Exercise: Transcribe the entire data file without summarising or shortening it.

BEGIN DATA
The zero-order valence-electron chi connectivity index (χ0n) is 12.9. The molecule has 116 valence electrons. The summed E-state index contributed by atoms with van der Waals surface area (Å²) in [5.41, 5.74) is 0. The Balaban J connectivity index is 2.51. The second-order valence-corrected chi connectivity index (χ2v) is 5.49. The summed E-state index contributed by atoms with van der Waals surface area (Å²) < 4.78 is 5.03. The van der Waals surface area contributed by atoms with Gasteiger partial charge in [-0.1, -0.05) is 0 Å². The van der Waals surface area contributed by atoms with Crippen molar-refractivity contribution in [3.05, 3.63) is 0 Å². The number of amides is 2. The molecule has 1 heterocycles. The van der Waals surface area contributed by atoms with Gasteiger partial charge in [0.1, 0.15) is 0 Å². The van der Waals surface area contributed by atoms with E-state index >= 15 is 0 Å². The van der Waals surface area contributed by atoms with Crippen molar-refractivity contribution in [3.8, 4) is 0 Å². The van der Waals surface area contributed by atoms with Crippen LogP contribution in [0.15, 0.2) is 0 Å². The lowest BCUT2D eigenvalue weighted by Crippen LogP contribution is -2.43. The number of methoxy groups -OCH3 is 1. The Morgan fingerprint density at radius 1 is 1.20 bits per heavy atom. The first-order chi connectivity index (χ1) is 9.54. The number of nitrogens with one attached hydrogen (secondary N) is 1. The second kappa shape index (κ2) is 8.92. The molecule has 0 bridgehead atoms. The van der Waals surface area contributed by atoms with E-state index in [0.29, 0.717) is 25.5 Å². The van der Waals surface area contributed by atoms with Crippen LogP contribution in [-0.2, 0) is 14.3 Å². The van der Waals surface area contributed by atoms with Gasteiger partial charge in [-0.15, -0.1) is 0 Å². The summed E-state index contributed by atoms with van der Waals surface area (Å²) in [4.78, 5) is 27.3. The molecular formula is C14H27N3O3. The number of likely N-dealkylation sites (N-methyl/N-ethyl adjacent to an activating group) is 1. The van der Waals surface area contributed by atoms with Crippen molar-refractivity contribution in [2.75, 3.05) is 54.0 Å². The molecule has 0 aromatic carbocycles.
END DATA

The zero-order valence-electron chi connectivity index (χ0n) is 12.9. The molecule has 116 valence electrons. The summed E-state index contributed by atoms with van der Waals surface area (Å²) in [5.41, 5.74) is 0. The Balaban J connectivity index is 2.51. The second-order valence-corrected chi connectivity index (χ2v) is 5.49. The summed E-state index contributed by atoms with van der Waals surface area (Å²) < 4.78 is 5.03. The van der Waals surface area contributed by atoms with Gasteiger partial charge in [-0.1, -0.05) is 0 Å². The van der Waals surface area contributed by atoms with Crippen molar-refractivity contribution in [3.05, 3.63) is 0 Å². The number of amides is 2. The molecule has 1 heterocycles. The van der Waals surface area contributed by atoms with Gasteiger partial charge in [0.1, 0.15) is 0 Å². The van der Waals surface area contributed by atoms with E-state index >= 15 is 0 Å². The van der Waals surface area contributed by atoms with Crippen molar-refractivity contribution in [3.8, 4) is 0 Å². The van der Waals surface area contributed by atoms with Crippen LogP contribution in [0.15, 0.2) is 0 Å². The lowest BCUT2D eigenvalue weighted by Crippen LogP contribution is -2.43. The number of methoxy groups -OCH3 is 1. The Morgan fingerprint density at radius 1 is 1.20 bits per heavy atom. The first-order chi connectivity index (χ1) is 9.54. The number of nitrogens with one attached hydrogen (secondary N) is 1. The second kappa shape index (κ2) is 8.92. The molecule has 0 bridgehead atoms. The van der Waals surface area contributed by atoms with E-state index in [0.29, 0.717) is 25.5 Å². The van der Waals surface area contributed by atoms with Crippen LogP contribution in [-0.2, 0) is 14.3 Å². The van der Waals surface area contributed by atoms with Gasteiger partial charge in [-0.15, -0.1) is 0 Å². The summed E-state index contributed by atoms with van der Waals surface area (Å²) in [4.78, 5) is 27.3. The molecular formula is C14H27N3O3. The number of likely N-dealkylation sites (N-methyl/N-ethyl adjacent to an activating group) is 1. The van der Waals surface area contributed by atoms with Crippen molar-refractivity contribution in [2.75, 3.05) is 54.0 Å². The molecule has 0 aromatic carbocycles.